Saturday, January 31, 2009

Worms and Hubris

What really gets me about this article is that once again it shows that we humans judge things by a particular limited human knowledge, not knowing that nature has ways of doing things. I'm glad for science but sometimes I think we believe that science has improved upon nature and God. That's hubris.

It also helps us not to jump too quickly on any scientific (so-called) bandwagon. Now everyone is saying margarine is bad...mercifully I never jumped on that wagon. OR when they say stevia is bad... Or now that they say soy is bad.

I read a science article some time back in which they talked about how dangerous beta carotene was by itself. Seems beta carotene has to work with some other ingredient in cruciferous veggies to help protect from cancer. And if taken by itself it can be dangerous. Luckily, I had never jumped on the taking supplements outside of their natural environment band wagon.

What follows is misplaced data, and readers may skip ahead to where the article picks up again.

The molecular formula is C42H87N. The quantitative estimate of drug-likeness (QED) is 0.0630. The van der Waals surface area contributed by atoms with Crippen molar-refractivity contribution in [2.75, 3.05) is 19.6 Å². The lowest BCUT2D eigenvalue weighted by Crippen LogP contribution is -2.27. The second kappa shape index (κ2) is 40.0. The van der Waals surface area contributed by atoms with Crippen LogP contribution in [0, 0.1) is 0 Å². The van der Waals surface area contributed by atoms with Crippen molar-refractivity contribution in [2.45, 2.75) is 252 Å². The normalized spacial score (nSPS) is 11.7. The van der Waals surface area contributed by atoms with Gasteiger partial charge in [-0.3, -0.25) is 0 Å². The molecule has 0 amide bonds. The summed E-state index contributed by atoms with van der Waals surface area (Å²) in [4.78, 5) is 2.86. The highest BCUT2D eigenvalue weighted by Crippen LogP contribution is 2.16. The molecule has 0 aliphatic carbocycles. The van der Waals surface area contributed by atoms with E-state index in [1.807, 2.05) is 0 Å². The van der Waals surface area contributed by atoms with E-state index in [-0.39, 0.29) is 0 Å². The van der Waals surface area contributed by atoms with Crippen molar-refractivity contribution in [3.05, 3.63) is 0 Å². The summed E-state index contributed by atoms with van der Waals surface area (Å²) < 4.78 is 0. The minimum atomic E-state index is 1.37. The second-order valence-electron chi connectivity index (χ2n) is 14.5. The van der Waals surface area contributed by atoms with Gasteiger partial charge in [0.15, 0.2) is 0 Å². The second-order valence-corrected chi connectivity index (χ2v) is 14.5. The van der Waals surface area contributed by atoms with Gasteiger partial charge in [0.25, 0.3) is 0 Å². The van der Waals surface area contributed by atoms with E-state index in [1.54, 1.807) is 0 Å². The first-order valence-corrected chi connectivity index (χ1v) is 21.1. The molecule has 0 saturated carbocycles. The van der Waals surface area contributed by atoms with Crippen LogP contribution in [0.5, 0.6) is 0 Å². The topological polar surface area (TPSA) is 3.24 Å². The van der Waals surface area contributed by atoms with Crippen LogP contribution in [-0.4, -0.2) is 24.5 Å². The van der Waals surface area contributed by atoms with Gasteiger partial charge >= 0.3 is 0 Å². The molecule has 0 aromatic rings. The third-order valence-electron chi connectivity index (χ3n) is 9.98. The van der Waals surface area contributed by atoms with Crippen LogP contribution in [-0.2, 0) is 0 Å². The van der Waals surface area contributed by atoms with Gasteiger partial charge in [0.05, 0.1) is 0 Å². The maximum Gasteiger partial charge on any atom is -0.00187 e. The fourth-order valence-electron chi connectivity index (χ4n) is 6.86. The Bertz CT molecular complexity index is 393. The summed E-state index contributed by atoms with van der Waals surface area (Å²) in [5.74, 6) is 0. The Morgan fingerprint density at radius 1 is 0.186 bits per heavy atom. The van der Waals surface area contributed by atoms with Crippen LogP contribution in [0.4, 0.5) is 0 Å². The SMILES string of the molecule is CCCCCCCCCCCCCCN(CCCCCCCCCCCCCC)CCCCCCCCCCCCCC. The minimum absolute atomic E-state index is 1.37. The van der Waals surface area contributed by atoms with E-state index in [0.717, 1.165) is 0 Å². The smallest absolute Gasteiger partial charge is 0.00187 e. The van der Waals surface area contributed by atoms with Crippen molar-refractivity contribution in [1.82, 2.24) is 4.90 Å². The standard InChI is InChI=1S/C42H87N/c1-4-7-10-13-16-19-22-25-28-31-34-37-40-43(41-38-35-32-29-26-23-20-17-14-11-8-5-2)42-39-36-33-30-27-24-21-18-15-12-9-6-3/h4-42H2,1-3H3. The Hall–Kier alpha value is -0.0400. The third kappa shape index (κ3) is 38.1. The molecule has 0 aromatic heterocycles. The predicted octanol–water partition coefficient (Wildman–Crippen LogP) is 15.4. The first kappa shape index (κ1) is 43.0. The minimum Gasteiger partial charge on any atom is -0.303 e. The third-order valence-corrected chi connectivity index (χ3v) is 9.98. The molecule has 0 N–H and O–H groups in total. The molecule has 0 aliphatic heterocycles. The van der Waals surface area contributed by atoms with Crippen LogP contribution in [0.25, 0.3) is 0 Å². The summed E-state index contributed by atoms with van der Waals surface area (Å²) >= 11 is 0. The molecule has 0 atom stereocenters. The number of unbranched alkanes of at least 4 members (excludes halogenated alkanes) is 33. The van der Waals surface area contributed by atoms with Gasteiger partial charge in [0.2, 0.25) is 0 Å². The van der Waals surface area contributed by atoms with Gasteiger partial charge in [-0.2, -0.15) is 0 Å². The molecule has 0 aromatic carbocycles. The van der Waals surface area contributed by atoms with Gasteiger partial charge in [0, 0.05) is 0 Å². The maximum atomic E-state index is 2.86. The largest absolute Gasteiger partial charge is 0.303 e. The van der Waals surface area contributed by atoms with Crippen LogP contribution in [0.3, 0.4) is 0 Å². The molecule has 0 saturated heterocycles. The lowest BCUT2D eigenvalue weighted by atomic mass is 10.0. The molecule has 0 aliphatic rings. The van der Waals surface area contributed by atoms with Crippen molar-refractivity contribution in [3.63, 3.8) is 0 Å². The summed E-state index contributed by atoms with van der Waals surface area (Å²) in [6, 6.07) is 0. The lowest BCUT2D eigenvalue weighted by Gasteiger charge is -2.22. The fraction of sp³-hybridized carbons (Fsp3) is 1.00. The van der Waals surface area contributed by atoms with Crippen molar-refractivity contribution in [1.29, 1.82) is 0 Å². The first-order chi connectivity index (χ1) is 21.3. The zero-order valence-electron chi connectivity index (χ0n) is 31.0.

The basic thing is this: a little knowledge is a dangerous thing and oftentimes we don't know how little knowledge we have about a thing. A scientific discovery gives us an inch and then we take a mile and it all becomes a fad. And then we end up hurting ourselves.

Upshot, I'm so glad I'm a slob...and never got onto that antibacterial kick. And never got rid of our kitty when the allergists recommended it. I'm a great believer that scientists should always go two steps forward, one step back. Because they always think they know what's what and they really don't. Anyway, don't read this article with some syrup of ipecac nearby... (Not that I'll start allowing doggie to kiss son on the lips but now I won't freak out when it happens.) -C


So, check out this New York Times Health Article
Babies Know: A Little Dirt Is Good for You
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